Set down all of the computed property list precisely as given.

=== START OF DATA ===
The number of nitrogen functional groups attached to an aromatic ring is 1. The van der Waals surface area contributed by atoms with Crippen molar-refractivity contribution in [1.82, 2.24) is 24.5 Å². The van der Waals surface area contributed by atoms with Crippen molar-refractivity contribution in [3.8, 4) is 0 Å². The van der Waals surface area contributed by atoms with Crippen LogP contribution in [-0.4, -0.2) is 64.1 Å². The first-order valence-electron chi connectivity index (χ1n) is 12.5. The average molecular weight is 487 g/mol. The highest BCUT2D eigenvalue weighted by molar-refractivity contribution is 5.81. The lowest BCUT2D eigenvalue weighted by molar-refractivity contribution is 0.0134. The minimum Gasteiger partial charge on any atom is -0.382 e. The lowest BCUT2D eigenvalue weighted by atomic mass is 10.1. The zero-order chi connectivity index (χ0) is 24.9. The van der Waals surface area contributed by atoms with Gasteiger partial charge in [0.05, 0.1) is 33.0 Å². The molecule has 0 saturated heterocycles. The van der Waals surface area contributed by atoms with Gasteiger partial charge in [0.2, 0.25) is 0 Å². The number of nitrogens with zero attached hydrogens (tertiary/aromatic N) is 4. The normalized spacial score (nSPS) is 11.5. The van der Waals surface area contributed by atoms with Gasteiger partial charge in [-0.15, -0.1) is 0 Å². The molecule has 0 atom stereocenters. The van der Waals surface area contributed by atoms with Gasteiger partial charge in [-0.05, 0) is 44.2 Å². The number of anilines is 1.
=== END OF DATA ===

The number of nitrogen functional groups attached to an aromatic ring is 1. The van der Waals surface area contributed by atoms with Crippen molar-refractivity contribution in [1.82, 2.24) is 24.5 Å². The van der Waals surface area contributed by atoms with Crippen molar-refractivity contribution in [3.8, 4) is 0 Å². The van der Waals surface area contributed by atoms with Crippen LogP contribution in [-0.4, -0.2) is 64.1 Å². The first-order valence-electron chi connectivity index (χ1n) is 12.5. The average molecular weight is 487 g/mol. The highest BCUT2D eigenvalue weighted by molar-refractivity contribution is 5.81. The lowest BCUT2D eigenvalue weighted by molar-refractivity contribution is 0.0134. The minimum Gasteiger partial charge on any atom is -0.382 e. The lowest BCUT2D eigenvalue weighted by atomic mass is 10.1. The zero-order chi connectivity index (χ0) is 24.9. The van der Waals surface area contributed by atoms with Gasteiger partial charge in [0.05, 0.1) is 33.0 Å². The molecule has 0 saturated heterocycles. The van der Waals surface area contributed by atoms with Gasteiger partial charge in [0.2, 0.25) is 0 Å². The number of nitrogens with zero attached hydrogens (tertiary/aromatic N) is 4. The normalized spacial score (nSPS) is 11.5. The van der Waals surface area contributed by atoms with Gasteiger partial charge in [-0.15, -0.1) is 0 Å². The molecule has 0 atom stereocenters. The van der Waals surface area contributed by atoms with Gasteiger partial charge in [-0.05, 0) is 44.2 Å². The number of anilines is 1.